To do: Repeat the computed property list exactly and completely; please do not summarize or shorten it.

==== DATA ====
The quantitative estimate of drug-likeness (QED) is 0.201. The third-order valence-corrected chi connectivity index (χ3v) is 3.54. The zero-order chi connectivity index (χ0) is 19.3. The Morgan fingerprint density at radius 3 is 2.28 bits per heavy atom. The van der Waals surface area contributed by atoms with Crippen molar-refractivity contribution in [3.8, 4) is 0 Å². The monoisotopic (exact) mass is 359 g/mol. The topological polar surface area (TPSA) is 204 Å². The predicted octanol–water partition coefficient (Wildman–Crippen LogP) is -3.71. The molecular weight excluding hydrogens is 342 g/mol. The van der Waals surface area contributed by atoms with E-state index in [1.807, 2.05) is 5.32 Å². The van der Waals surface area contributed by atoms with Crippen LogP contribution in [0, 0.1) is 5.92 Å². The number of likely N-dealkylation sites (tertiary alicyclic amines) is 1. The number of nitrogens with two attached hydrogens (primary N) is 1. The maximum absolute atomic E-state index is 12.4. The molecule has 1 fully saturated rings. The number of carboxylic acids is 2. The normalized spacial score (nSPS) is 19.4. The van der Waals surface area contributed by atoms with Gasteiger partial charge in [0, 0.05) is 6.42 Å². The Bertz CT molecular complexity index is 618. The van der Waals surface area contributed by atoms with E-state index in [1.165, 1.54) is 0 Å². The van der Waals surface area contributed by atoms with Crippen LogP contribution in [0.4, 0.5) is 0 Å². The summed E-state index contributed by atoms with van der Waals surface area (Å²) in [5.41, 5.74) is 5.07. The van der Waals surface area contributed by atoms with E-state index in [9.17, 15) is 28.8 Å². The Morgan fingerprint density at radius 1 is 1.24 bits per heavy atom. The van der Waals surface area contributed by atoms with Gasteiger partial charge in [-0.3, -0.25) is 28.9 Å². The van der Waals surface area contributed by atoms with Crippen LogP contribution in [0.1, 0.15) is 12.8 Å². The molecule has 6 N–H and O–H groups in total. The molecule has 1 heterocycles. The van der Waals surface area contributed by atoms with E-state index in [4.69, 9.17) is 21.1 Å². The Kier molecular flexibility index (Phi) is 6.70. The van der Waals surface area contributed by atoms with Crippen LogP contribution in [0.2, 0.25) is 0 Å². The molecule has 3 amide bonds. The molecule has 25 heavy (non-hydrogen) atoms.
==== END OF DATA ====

The quantitative estimate of drug-likeness (QED) is 0.201. The third-order valence-corrected chi connectivity index (χ3v) is 3.54. The zero-order chi connectivity index (χ0) is 19.3. The Morgan fingerprint density at radius 3 is 2.28 bits per heavy atom. The van der Waals surface area contributed by atoms with Crippen molar-refractivity contribution in [3.8, 4) is 0 Å². The monoisotopic (exact) mass is 359 g/mol. The topological polar surface area (TPSA) is 204 Å². The predicted octanol–water partition coefficient (Wildman–Crippen LogP) is -3.71. The molecular weight excluding hydrogens is 342 g/mol. The van der Waals surface area contributed by atoms with E-state index in [1.807, 2.05) is 5.32 Å². The van der Waals surface area contributed by atoms with Crippen LogP contribution in [0, 0.1) is 5.92 Å². The number of likely N-dealkylation sites (tertiary alicyclic amines) is 1. The number of nitrogens with two attached hydrogens (primary N) is 1. The maximum absolute atomic E-state index is 12.4. The molecule has 1 fully saturated rings. The number of carboxylic acids is 2. The normalized spacial score (nSPS) is 19.4. The van der Waals surface area contributed by atoms with Gasteiger partial charge in [0, 0.05) is 6.42 Å². The Bertz CT molecular complexity index is 618. The van der Waals surface area contributed by atoms with E-state index in [1.165, 1.54) is 0 Å². The van der Waals surface area contributed by atoms with Crippen LogP contribution in [0.4, 0.5) is 0 Å². The summed E-state index contributed by atoms with van der Waals surface area (Å²) in [5.41, 5.74) is 5.07. The van der Waals surface area contributed by atoms with E-state index in [9.17, 15) is 28.8 Å². The Morgan fingerprint density at radius 1 is 1.24 bits per heavy atom. The van der Waals surface area contributed by atoms with Gasteiger partial charge in [-0.3, -0.25) is 28.9 Å². The van der Waals surface area contributed by atoms with Crippen LogP contribution in [0.1, 0.15) is 12.8 Å². The molecule has 6 N–H and O–H groups in total. The molecule has 1 heterocycles. The van der Waals surface area contributed by atoms with E-state index in [4.69, 9.17) is 21.1 Å². The Kier molecular flexibility index (Phi) is 6.70. The van der Waals surface area contributed by atoms with Crippen LogP contribution in [0.2, 0.25) is 0 Å². The molecule has 3 amide bonds. The molecule has 25 heavy (non-hydrogen) atoms.